When you pluck a banjo string, you trigger a vibration that resonates at a frequency unique to the geometry and material of the string. We can distinguish that frequency as a particular pitch, our ears acting like incredibly sensitive detectors.
Matteo Rinaldi, an assistant professor of electrical and computer engineering at Northeastern University, has recently received a Young Faculty Award from the Defense Advanced Research Projects Agency to develop detection devices that work in a similar manner—but at a billionth of the size.
In the case of the banjo string, the mechanical energy needed to actuate the vibration comes from your finger. But in the case of Rinaldi’s tiny devices, the mechanism of action is bit more complicated: Electrical energy is employed to actuate vibration through a process called piezoelectric transduction.
Rinaldi’s devices resemble two overlapped ultra-thin sheets of paper stapled at either end. The top sheet absorbs energy in the form of infrared (IR) and terahertz (THz) electromagnetic radiation, causing the whole device to heat up. This changes the stiffness of the tiny resonant device, which causes it to vibrate at a new frequency. The change in frequency can be detected with unprecedented resolution and speed.
The interest for IR and THz technologies has been steadily growing over the last few years because of their potentially revolutionary applications spanning from night vision to medical diagnostics. In particular, THz radiation, which falls between the infrared and radio wave regions on the electromagnetic spectrum, has long eluded scientists in terms of both sources and detection. Rinaldi’s devices represent one of the first systems to overcome the detection barrier.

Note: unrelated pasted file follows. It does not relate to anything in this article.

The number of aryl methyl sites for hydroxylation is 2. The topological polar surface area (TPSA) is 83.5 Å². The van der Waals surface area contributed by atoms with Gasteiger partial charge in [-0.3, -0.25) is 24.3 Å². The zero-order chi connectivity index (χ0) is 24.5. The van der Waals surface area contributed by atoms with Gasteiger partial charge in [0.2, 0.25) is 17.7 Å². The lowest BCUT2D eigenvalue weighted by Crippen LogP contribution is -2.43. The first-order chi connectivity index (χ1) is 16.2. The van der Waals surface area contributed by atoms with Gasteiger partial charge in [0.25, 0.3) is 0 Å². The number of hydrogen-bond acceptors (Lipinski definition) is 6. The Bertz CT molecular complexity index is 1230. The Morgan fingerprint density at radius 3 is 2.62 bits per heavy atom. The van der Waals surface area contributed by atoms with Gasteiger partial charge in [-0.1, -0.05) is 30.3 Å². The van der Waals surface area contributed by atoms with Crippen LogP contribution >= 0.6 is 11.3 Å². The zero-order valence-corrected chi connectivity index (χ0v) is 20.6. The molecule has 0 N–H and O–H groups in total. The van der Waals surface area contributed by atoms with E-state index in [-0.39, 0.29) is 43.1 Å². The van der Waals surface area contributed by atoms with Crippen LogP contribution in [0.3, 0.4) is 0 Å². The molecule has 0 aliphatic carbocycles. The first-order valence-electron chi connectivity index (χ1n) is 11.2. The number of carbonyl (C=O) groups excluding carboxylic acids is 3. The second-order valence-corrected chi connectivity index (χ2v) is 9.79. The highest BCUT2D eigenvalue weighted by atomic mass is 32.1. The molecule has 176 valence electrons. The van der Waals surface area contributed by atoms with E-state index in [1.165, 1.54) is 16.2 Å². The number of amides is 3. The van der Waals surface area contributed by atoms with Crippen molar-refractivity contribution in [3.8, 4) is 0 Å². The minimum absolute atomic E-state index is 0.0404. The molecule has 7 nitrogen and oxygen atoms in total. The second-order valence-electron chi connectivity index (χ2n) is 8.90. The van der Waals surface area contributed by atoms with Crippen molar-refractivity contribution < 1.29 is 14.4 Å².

A few detection systems are commercially available, but they are complicated and require resource-heavy cooling systems to function well. A miniaturized detection technology that can operate at room temperature and distinguish individual IR and THz wavelengths still does not exist.
Rinaldi’s will explore the use of carbon nanotube forest as the material in the top sheet. But this is not ideal when looking for spectral selectivity, because, as Rinaldi said, “carbon nanotubes are a broadband absorber.”
With the help of the DARPA YFA award, Rinaldi will also focus on making devices with alternative top layer components. By varying both the material and the way it is patterned, he can create devices that absorb only specific wavelengths of radiation.
The DARPA proposal was Rinaldi’s first after joining the Northeastern faculty in the spring. “It’s a great opportunity,” he said. “It has already given me a lot of visibility. I’ve had the chance to interact with program managers at DARPA and experts in the field.”
The DARPA YFA kick-off meeting provided several examples of how the technologies that have emerged from DARPA grants have made it into the military setting, Rinaldi said, giving him the opportunity to see how his own research could be applied to solve real world problems.